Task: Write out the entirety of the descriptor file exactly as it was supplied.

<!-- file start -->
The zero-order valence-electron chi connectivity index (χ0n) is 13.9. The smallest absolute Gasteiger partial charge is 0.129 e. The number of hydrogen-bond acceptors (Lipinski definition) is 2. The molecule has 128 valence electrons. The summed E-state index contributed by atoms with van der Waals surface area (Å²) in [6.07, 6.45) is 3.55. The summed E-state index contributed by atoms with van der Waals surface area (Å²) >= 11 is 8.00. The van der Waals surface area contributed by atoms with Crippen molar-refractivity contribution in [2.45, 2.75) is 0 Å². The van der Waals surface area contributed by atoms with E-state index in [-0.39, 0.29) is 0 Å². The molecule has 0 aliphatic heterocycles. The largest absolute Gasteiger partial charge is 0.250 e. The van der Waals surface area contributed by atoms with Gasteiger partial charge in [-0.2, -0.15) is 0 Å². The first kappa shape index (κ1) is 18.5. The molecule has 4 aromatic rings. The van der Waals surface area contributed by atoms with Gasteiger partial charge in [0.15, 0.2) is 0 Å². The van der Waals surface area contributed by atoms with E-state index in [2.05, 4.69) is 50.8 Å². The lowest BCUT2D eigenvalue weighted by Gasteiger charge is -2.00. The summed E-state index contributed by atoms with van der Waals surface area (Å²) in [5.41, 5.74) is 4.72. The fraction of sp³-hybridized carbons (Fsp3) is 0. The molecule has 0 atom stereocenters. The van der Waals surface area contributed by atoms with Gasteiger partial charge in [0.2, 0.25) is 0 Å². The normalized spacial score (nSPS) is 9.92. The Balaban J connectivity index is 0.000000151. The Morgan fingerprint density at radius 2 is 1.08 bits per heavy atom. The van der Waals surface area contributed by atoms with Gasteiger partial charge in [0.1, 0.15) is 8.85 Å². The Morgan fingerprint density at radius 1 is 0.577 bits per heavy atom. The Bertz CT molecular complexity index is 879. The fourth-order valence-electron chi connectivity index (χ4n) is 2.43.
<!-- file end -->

The zero-order valence-electron chi connectivity index (χ0n) is 13.9. The smallest absolute Gasteiger partial charge is 0.129 e. The number of hydrogen-bond acceptors (Lipinski definition) is 2. The molecule has 128 valence electrons. The summed E-state index contributed by atoms with van der Waals surface area (Å²) in [6.07, 6.45) is 3.55. The summed E-state index contributed by atoms with van der Waals surface area (Å²) >= 11 is 8.00. The van der Waals surface area contributed by atoms with Crippen molar-refractivity contribution in [2.45, 2.75) is 0 Å². The van der Waals surface area contributed by atoms with E-state index in [-0.39, 0.29) is 0 Å². The molecule has 0 aliphatic heterocycles. The largest absolute Gasteiger partial charge is 0.250 e. The van der Waals surface area contributed by atoms with Gasteiger partial charge in [-0.2, -0.15) is 0 Å². The first kappa shape index (κ1) is 18.5. The molecule has 4 aromatic rings. The van der Waals surface area contributed by atoms with Gasteiger partial charge in [0.15, 0.2) is 0 Å². The van der Waals surface area contributed by atoms with E-state index in [2.05, 4.69) is 50.8 Å². The lowest BCUT2D eigenvalue weighted by Gasteiger charge is -2.00. The summed E-state index contributed by atoms with van der Waals surface area (Å²) in [5.41, 5.74) is 4.72. The fraction of sp³-hybridized carbons (Fsp3) is 0. The molecule has 0 atom stereocenters. The van der Waals surface area contributed by atoms with Gasteiger partial charge in [0.2, 0.25) is 0 Å². The normalized spacial score (nSPS) is 9.92. The Balaban J connectivity index is 0.000000151. The Morgan fingerprint density at radius 2 is 1.08 bits per heavy atom. The van der Waals surface area contributed by atoms with Gasteiger partial charge in [0.1, 0.15) is 8.85 Å². The Morgan fingerprint density at radius 1 is 0.577 bits per heavy atom. The Bertz CT molecular complexity index is 879. The fourth-order valence-electron chi connectivity index (χ4n) is 2.43.